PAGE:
NBCUniversal is the latest media company to throw its hat into the ring with plans for a direct-to-consumer streaming service. Well, almost direct-to-consumer.

The company will lean heavily on its relationship with its parent company, Comcast (NASDAQ:CMCSA), which is one of the largest television distributors in the United States. Comcast also owns a majority stake in Sky, Europe's largest pay-TV provider.

Check out the latest Comcast earnings call transcript.

NBCUniversal will offer ad-supported streaming video on demand to pay-TV subscribers. Consumers without a subscription or who don't want ads will reportedly be able to pay $12 per month for a subscription.

NBCU CEO Steve Burke believes partnering with distributors and offering an ad-supported version of the service is the best way to build a critical mass of viewers. Comparatively, Disney (NYSE:DIS) will be starting from ground zero when it launches Disney+ later this year, and AT&T's (NYSE:T) WarnerMedia is building on a relatively small base on HBO Now subscribers. All three will be competing with Netflix (NASDAQ:NFLX) and its 137 million global subscribers.

A couple on a couch eating popcorn and looking at a laptop computer.

Image source: Getty Images.

Direct access to 52 million customers

There are about 52 million customers paying for television between Comcast and Sky. A growing majority of Comcast customers have an X1 set-top box, which enables Comcast to display over-the-top content side by side with on-demand content delivered through the cable user's subscription. Sky's Sky Q box is now in 3.6 million homes and growing quickly, offering similar capabilities to Sky customers.

Comcast can put NBCU's streaming service front and center for X1 and Sky Q subscribers and can use its advertising slots in regular broadcasts to promote the service to its subscribers.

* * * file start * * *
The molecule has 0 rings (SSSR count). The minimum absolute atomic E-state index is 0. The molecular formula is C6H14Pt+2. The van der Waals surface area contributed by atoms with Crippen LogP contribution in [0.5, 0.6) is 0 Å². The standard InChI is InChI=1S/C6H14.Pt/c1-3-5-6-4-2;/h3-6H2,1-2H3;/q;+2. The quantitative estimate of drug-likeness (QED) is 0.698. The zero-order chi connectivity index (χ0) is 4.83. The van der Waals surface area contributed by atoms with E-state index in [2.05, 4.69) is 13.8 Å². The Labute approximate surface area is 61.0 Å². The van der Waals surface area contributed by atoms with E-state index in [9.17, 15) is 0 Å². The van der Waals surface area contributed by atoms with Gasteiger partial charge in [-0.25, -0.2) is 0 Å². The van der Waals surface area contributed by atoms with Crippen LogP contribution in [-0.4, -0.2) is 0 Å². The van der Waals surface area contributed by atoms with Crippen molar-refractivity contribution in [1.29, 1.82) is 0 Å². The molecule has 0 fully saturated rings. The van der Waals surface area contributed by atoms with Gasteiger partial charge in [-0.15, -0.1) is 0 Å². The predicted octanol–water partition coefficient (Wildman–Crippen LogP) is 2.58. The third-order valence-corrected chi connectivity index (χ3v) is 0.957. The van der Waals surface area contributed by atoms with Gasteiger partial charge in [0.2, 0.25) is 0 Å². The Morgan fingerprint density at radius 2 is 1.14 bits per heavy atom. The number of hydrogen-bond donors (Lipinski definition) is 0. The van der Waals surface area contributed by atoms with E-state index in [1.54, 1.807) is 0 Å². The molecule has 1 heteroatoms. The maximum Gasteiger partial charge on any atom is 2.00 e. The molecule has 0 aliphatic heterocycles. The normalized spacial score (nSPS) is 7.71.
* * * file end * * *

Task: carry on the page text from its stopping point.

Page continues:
NBCU will reach out to other distributors as well, pitching it as a way to increase the value of a cable subscription by enabling access to a free on-demand service.

It's worth noting that WarnerMedia has a similar relationship with AT&T. However, WarnerMedia doesn't plan to integrate its service closely with AT&T's cable and satellite TV business.

Bringing the goods

NBCU has the rights to several valuable series and films. The Office and Parks and Recreation are two of the most watched shows on Netflix, and NBCUniversal is in charge of their distribution. The two combined for nearly 10% of Netflix views in 2018, according to data from analytics firm Jumpshot.

The company will also have first right of refusal to other series and films its studios produce. The film studio has pumped out some major blockbusters recently, including Dr. Seuss's The Grinch and Jurassic World: Fallen Kingdom.

Burke left the door open to the possibility that not all of NBCU's content may end up on its streaming service. That's in stark contrast to Disney, which is pulling its content from Netflix to bring it exclusively to its own streaming platforms. WarnerMedia's latest deal with Netflix for Friends only guarantees Netflix one more year of streaming the popular show.

If NBCU doesn't bring its best content to the streaming service, very few people will sign up to watch, even if it's free. There are just too many other options with great content to stream video.

An incentive to stick with cable

The early description of NBCU's streaming service sounds more like an incentive not to ditch cable than a standalone streaming service. The standalone price of $12 per month will be more than Disney+, which CEO Bob Iger said it will price below Netflix. It's also just as much as Hulu's commercial-free plan, which offers compelling value to around 25 million Americans with next-day episodes and award-winning originals. And it's only a dollar less per month than Netflix's new pricing for its most popular plan.

In fact, Burke said he only expects to generate about $5 per month from advertising on free viewers. Other ad-supported streaming services with premium options try to keep the revenue from free and premium subscribers about even. If a free subscriber is worth only $5 per month, a paid subscriber shouldn't be worth much more than that. As such, NBCU's streaming service probably won't appeal much to consumers who don't subscribe to one of its pay-TV partners.

That may be exactly what Comcast wants from NBCU. It doesn't want to give consumers another reason to cut the cord; it wants to foster relationships where they take as many products as possible from the media conglomerate. That could, however, hold back NBCU's streaming service from being very popular.